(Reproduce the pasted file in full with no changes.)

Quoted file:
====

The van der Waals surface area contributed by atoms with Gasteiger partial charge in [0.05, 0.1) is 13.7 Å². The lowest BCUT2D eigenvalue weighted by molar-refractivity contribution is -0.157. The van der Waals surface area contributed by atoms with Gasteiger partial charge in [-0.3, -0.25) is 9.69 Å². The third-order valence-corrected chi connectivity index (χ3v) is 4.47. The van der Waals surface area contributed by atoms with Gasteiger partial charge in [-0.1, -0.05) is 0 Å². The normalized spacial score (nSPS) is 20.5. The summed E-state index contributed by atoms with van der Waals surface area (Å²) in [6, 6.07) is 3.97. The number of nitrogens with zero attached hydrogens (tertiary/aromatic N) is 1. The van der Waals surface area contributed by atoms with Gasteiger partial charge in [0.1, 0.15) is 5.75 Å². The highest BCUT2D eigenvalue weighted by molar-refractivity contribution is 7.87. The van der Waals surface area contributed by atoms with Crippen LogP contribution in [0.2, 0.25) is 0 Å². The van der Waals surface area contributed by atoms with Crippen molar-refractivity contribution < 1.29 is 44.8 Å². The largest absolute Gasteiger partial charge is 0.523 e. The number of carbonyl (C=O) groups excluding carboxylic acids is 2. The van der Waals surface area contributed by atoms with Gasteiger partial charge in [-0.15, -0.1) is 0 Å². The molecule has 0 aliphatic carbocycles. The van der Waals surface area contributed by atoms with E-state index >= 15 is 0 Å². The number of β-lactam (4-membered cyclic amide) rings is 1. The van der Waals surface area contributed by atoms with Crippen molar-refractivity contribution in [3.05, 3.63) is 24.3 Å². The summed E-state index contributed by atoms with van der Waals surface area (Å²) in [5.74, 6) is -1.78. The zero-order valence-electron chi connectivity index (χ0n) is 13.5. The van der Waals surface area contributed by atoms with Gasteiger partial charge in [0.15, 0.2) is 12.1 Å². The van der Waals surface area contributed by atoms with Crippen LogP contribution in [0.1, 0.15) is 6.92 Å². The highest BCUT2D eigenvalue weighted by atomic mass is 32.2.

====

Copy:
The van der Waals surface area contributed by atoms with Gasteiger partial charge in [0.05, 0.1) is 13.7 Å². The lowest BCUT2D eigenvalue weighted by molar-refractivity contribution is -0.157. The van der Waals surface area contributed by atoms with Gasteiger partial charge in [-0.3, -0.25) is 9.69 Å². The third-order valence-corrected chi connectivity index (χ3v) is 4.47. The van der Waals surface area contributed by atoms with Gasteiger partial charge in [-0.1, -0.05) is 0 Å². The normalized spacial score (nSPS) is 20.5. The summed E-state index contributed by atoms with van der Waals surface area (Å²) in [6, 6.07) is 3.97. The number of nitrogens with zero attached hydrogens (tertiary/aromatic N) is 1. The van der Waals surface area contributed by atoms with Gasteiger partial charge in [0.1, 0.15) is 5.75 Å². The highest BCUT2D eigenvalue weighted by molar-refractivity contribution is 7.87. The van der Waals surface area contributed by atoms with Crippen LogP contribution in [0.2, 0.25) is 0 Å². The van der Waals surface area contributed by atoms with Crippen molar-refractivity contribution < 1.29 is 44.8 Å². The largest absolute Gasteiger partial charge is 0.523 e. The number of carbonyl (C=O) groups excluding carboxylic acids is 2. The van der Waals surface area contributed by atoms with Gasteiger partial charge in [-0.15, -0.1) is 0 Å². The molecule has 0 aliphatic carbocycles. The van der Waals surface area contributed by atoms with E-state index >= 15 is 0 Å². The number of β-lactam (4-membered cyclic amide) rings is 1. The van der Waals surface area contributed by atoms with Crippen molar-refractivity contribution in [3.05, 3.63) is 24.3 Å². The summed E-state index contributed by atoms with van der Waals surface area (Å²) in [5.74, 6) is -1.78. The zero-order valence-electron chi connectivity index (χ0n) is 13.5. The van der Waals surface area contributed by atoms with Gasteiger partial charge in [0.15, 0.2) is 12.1 Å². The van der Waals surface area contributed by atoms with Crippen LogP contribution in [0.1, 0.15) is 6.92 Å². The highest BCUT2D eigenvalue weighted by atomic mass is 32.2.